Water Recycling

The recycling of water entails the process of removal of contaminants using essential physical, biological and chemical processes.

The recycling of water entails the process of removal of contaminants using essential physical, biological and chemical processes. Water recycling aims at reusing the treated water for purposes such as; irrigation, industrial practices, toilet flushing and the replenishment of groundwater basin.Water recycling allows us to save on financial resources that would have otherwise be used to pay for fresh water. Primary treatment refers to the application of physical methods to eliminate contaminants; whereas biological processes facilitate added treatment otherwise referred to as the secondary treatment. Also, we have the tertiary treatment where chemicals such as chlorine are added to the water to purify it even further.

Water Recycling

Physical Treatment

Physical treatment is the first step in the water recycling process, and it entails passing the raw sewage through mechanical bars to eradicate large solid particles such as plastic material, rags, and sticks. The removal of the large solid elements prevents the destruction of the pumps and other rotating mechanisms used in the process of recycling. After passing through the bars, the fluent enters the grit chamber where saturation with fine air bubbles is done to allow fine particles to settle beneath the chamber. Primary clarifiers allow further slowing of the wastewater and as a result of reduced velocity solids sink at the bottom whereas fats, oils, and greases float on top.The physical treatment eliminates nearly half of all contaminators in wastewater.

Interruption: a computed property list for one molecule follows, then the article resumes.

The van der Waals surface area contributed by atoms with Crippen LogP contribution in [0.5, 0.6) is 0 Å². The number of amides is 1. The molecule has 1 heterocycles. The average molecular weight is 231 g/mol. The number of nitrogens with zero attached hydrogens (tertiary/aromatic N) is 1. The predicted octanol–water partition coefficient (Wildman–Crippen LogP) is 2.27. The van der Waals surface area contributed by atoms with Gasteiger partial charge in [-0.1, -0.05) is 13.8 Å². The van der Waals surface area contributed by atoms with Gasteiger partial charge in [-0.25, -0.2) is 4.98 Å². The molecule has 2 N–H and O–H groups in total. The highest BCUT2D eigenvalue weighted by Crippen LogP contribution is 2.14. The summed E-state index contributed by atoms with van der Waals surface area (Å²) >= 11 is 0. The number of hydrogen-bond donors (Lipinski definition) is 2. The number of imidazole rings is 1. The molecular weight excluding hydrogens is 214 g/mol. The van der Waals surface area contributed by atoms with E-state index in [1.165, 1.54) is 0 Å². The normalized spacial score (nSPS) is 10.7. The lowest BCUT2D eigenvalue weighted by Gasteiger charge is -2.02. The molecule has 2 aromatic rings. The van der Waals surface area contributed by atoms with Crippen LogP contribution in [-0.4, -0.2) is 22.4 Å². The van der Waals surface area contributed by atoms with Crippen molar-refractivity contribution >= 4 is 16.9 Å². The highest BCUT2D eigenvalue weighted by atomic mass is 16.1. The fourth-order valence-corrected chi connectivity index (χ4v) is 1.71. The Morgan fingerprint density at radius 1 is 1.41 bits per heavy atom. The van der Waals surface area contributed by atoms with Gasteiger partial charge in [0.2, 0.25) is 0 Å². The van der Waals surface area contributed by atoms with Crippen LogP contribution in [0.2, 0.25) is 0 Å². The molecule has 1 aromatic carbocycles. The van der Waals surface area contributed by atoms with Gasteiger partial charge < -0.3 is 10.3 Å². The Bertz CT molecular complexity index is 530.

Secondary Treatment

The secondary treatment marks the commencement of the biological process aimed at removing most of the remaining pollutants. Water spills into aeration bowls where water and oxygen mix. Micro-organisms use up the organic material, reducing the Biochemical Oxygen Demand (BOD) in the water, converting non-settleable waste to settle-able waste which is captured later on in clarifiers and ending up in the wastewater bio-solids. The majority of water recyclers dub themselves “bug farmers” because they harvest handsome populations of micro-organisms. Considering the process is biological, substances or chemicals unsafe to life interfere with the running of the recycling plant.

Chemical Systems

Once the bugs complete their work, chemicals such as chlorine are added to kill any remaining harmful microorganisms the last clarifiers didn’t manage to eliminate. The chlorination process lasts for about twenty minutes and once complete; chlorine is removed. Chlorine removal entails adding sulfur dioxide to remove chlorine which poses a threat to aquatic life.Lastly, the treated water is discharged to a water body referred to as an outfall.

Benefits of Recycling Water

Recycled water brings with it tremendous economic, social and environmental benefits. Water recycling facilitates the use of treated water to ensure that sensitive ecosystems don’t experience a fresh-water shortage, same case for households, plants, wildlife, and fish. Furthermore, treated water discharged into water bodies such as oceans and lakes means a healthy ecosystem. Water recycling has also brought about the tailoring of water quality to the specific usage of water, that is, it enables saving of high-quality water for uses such as drinking and preserving low-quality water to uses such as flushing toilets.

Recycling Water